Turkey Changed its Citizenship Investment Scheme: Here’s the Update…

Turkey has an interesting CIP. It’s one of the more interesting programs in Europe, since it offers direct citizenship.

However, there were certain loopholes in its regulations. Those loopholes allowed investors to use the same property more than once to register different investors.

Turkey has changed that. As of March 2021, a single estate is usable only once for citizenship qualification.

The changes were done to Turkey’s official citizenship law guidelines.

What Do The Guidelines Include?

A new guideline was introduced titled “Transactions between Foreigners,” which added more requirements for both the property and the buyer.

Those guidelines apply to sales and preliminary agreements. They include the following:

  • Properties that were transferred to Turkish companies/citizens before January 12th 2017 do not qualify. The property still doesn’t qualify if it was transferred to a children/spouses of the investor, or to a foreigner of a similar nationality.
  • Property listed at the land registry under foreign persons (including investor children and spouses) do not qualify.

The only exception is if the property transfer was from the foreigner to a Turkish company/citizen before Jan 12th 2017. From there, a foreigner with a differing nationality can invest in that property, and use it to apply for citizenship.

Also, if a property (under a preliminary sales agreement or sale) is transferred to a foreigner, it shouldn’t be registered for:

  • Companies managed (or owned in part) by the same foreigner, their children, or spouse.
  • Companies governed by the Land Registry’s Law (Article 36), where one of the company’s partners holds the same nationality as the foreigner.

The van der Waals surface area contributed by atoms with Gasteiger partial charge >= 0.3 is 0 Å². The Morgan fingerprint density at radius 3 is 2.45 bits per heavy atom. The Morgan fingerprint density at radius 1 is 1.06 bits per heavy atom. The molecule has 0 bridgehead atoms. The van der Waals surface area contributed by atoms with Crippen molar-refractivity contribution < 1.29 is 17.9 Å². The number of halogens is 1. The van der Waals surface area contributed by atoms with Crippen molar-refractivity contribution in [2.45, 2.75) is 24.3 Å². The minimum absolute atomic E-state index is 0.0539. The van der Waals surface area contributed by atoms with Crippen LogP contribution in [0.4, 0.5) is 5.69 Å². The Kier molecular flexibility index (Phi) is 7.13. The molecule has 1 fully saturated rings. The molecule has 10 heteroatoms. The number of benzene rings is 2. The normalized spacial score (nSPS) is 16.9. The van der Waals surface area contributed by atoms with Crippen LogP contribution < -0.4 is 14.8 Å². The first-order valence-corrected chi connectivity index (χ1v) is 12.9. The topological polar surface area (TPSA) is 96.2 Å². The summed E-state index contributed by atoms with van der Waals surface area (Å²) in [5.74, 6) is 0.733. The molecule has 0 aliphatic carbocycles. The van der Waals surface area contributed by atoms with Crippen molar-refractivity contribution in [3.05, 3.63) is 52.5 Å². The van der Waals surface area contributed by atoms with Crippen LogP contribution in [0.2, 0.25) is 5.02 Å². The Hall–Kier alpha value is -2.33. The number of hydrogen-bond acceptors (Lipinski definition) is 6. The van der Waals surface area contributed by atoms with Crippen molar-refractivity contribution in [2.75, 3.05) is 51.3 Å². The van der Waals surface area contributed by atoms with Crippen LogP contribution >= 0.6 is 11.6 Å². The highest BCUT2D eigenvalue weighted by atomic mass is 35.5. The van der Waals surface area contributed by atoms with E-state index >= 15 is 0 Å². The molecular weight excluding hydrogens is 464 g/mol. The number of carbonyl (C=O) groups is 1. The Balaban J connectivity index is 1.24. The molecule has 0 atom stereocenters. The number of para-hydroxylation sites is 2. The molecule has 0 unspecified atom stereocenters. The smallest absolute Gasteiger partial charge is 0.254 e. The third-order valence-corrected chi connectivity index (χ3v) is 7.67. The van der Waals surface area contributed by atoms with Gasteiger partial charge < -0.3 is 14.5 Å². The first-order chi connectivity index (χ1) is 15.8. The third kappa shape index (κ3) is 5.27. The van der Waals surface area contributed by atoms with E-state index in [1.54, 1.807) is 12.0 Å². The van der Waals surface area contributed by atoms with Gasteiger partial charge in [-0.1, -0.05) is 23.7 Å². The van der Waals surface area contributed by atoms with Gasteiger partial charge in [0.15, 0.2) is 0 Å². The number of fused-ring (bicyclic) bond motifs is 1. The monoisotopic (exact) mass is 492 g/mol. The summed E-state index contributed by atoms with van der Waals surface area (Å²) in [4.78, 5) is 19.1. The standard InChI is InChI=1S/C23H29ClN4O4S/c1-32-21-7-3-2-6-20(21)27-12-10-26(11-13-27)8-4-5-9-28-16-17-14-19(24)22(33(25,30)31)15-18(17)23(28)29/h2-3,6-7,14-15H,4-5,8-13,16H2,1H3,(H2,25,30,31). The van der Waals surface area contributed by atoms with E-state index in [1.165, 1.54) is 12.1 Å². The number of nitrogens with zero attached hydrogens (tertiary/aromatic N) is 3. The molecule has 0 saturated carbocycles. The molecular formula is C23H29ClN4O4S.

A property can’t be used to get another citizenship if it was originally transferred via a preliminary sales contract of title deed.

Here’s an Example to Illustrate.

Let’s say a foreigner (we’ll call him Mr. X) decides to buy property. They just finalized a sales contract to buy all shares in a Turkish estate at $300,000 USD.

After finalizing the deal, they might undertake to not release or sell the estate for the next 3 years. They then annotate the estate at the Land Registry.

At that point, Mr. X qualifies for a conformity certificate.

However, after the 3 year timeframe passes, even if a new owner buys that property from Mr. X, that same property cannot be used to gain Turkish citizenship a second time.

The same rule applies if Mr. X had bought a partial share of the estate (instead of buying into it fully). If they transfer those shares to another foreigner, that foreigner cannot use them to apply for citizenship.

As for Selling Back the Same Property.

If the property gets sold by to the same company or person whom originally owned it – then the conformity certificate received by Mr. X gets re-evaluated (possibly revoked).

That same re-evaluation applies if Mr. X revokes annotating the sales contract at the land registry, then sells the estate to a third individual.

In Summation

The Turkish government is ensuring that investors do not loop property without truly contributing to the economy.

It ensures that those using property to sign up are actually investors, not individuals taking advantage of an old loophole for quick immigration.